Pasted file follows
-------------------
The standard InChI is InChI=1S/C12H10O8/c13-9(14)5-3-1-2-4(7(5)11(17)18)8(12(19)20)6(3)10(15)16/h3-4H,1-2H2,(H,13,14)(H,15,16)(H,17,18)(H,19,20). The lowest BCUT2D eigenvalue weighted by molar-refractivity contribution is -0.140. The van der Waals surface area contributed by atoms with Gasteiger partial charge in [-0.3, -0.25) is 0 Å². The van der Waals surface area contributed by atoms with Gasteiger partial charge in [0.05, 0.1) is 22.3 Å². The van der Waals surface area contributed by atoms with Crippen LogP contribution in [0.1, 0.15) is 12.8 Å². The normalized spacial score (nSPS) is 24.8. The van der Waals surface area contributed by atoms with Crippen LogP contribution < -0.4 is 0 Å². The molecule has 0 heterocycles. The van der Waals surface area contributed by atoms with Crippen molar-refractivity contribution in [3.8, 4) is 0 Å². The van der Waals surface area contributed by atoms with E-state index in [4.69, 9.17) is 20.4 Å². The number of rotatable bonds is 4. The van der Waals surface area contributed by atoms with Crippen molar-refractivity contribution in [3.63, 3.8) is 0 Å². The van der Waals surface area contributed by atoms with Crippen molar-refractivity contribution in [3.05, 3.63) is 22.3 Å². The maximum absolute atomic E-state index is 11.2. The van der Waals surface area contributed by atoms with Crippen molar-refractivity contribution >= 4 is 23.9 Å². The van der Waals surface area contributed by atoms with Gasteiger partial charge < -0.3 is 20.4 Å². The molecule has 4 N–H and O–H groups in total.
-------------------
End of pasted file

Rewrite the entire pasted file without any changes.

The standard InChI is InChI=1S/C12H10O8/c13-9(14)5-3-1-2-4(7(5)11(17)18)8(12(19)20)6(3)10(15)16/h3-4H,1-2H2,(H,13,14)(H,15,16)(H,17,18)(H,19,20). The lowest BCUT2D eigenvalue weighted by molar-refractivity contribution is -0.140. The van der Waals surface area contributed by atoms with Gasteiger partial charge in [-0.3, -0.25) is 0 Å². The van der Waals surface area contributed by atoms with Gasteiger partial charge in [0.05, 0.1) is 22.3 Å². The van der Waals surface area contributed by atoms with Crippen LogP contribution in [0.1, 0.15) is 12.8 Å². The normalized spacial score (nSPS) is 24.8. The van der Waals surface area contributed by atoms with Crippen LogP contribution < -0.4 is 0 Å². The molecule has 0 heterocycles. The van der Waals surface area contributed by atoms with Crippen molar-refractivity contribution in [3.8, 4) is 0 Å². The van der Waals surface area contributed by atoms with E-state index in [4.69, 9.17) is 20.4 Å². The number of rotatable bonds is 4. The van der Waals surface area contributed by atoms with Crippen molar-refractivity contribution in [3.63, 3.8) is 0 Å². The van der Waals surface area contributed by atoms with Crippen molar-refractivity contribution in [3.05, 3.63) is 22.3 Å². The maximum absolute atomic E-state index is 11.2. The van der Waals surface area contributed by atoms with Crippen molar-refractivity contribution >= 4 is 23.9 Å². The van der Waals surface area contributed by atoms with Gasteiger partial charge < -0.3 is 20.4 Å². The molecule has 4 N–H and O–H groups in total.